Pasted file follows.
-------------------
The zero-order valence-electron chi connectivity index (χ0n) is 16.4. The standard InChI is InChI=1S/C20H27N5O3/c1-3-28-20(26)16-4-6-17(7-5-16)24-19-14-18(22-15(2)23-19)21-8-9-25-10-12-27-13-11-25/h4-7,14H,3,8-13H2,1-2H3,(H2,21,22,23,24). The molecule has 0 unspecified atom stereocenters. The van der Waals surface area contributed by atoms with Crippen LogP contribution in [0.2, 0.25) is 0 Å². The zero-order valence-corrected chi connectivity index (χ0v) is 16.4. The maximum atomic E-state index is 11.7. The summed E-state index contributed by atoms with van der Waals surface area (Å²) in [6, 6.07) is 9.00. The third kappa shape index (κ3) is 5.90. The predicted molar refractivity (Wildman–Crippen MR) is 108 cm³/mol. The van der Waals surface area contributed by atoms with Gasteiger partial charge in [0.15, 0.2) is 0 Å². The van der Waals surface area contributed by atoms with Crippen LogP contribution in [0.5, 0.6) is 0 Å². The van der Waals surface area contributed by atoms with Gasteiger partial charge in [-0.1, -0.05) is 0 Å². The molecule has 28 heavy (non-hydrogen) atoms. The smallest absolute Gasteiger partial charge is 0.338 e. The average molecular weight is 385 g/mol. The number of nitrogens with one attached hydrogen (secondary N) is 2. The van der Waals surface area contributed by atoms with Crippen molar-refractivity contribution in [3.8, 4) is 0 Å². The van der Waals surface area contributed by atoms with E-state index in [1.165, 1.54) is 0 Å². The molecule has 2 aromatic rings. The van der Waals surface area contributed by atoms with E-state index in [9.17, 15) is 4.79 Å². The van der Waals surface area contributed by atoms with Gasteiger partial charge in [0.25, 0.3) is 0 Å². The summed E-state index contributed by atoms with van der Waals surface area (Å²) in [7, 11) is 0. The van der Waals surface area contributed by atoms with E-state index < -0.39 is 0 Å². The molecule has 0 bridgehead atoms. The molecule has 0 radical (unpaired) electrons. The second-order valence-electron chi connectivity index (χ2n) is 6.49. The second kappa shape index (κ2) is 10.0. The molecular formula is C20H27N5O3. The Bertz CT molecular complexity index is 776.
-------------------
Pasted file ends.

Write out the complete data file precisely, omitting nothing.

The zero-order valence-electron chi connectivity index (χ0n) is 16.4. The standard InChI is InChI=1S/C20H27N5O3/c1-3-28-20(26)16-4-6-17(7-5-16)24-19-14-18(22-15(2)23-19)21-8-9-25-10-12-27-13-11-25/h4-7,14H,3,8-13H2,1-2H3,(H2,21,22,23,24). The molecule has 0 unspecified atom stereocenters. The van der Waals surface area contributed by atoms with Crippen LogP contribution in [0.2, 0.25) is 0 Å². The zero-order valence-corrected chi connectivity index (χ0v) is 16.4. The maximum atomic E-state index is 11.7. The summed E-state index contributed by atoms with van der Waals surface area (Å²) in [6, 6.07) is 9.00. The third kappa shape index (κ3) is 5.90. The predicted molar refractivity (Wildman–Crippen MR) is 108 cm³/mol. The van der Waals surface area contributed by atoms with Gasteiger partial charge in [0.15, 0.2) is 0 Å². The van der Waals surface area contributed by atoms with Crippen LogP contribution in [0.5, 0.6) is 0 Å². The van der Waals surface area contributed by atoms with Gasteiger partial charge in [-0.1, -0.05) is 0 Å². The molecule has 28 heavy (non-hydrogen) atoms. The smallest absolute Gasteiger partial charge is 0.338 e. The average molecular weight is 385 g/mol. The number of nitrogens with one attached hydrogen (secondary N) is 2. The van der Waals surface area contributed by atoms with Crippen molar-refractivity contribution in [3.8, 4) is 0 Å². The van der Waals surface area contributed by atoms with E-state index in [1.165, 1.54) is 0 Å². The molecule has 2 aromatic rings. The van der Waals surface area contributed by atoms with E-state index in [9.17, 15) is 4.79 Å². The van der Waals surface area contributed by atoms with Gasteiger partial charge in [0.25, 0.3) is 0 Å². The summed E-state index contributed by atoms with van der Waals surface area (Å²) in [7, 11) is 0. The van der Waals surface area contributed by atoms with E-state index < -0.39 is 0 Å². The molecule has 0 bridgehead atoms. The molecule has 0 radical (unpaired) electrons. The second-order valence-electron chi connectivity index (χ2n) is 6.49. The second kappa shape index (κ2) is 10.0. The molecular formula is C20H27N5O3. The Bertz CT molecular complexity index is 776.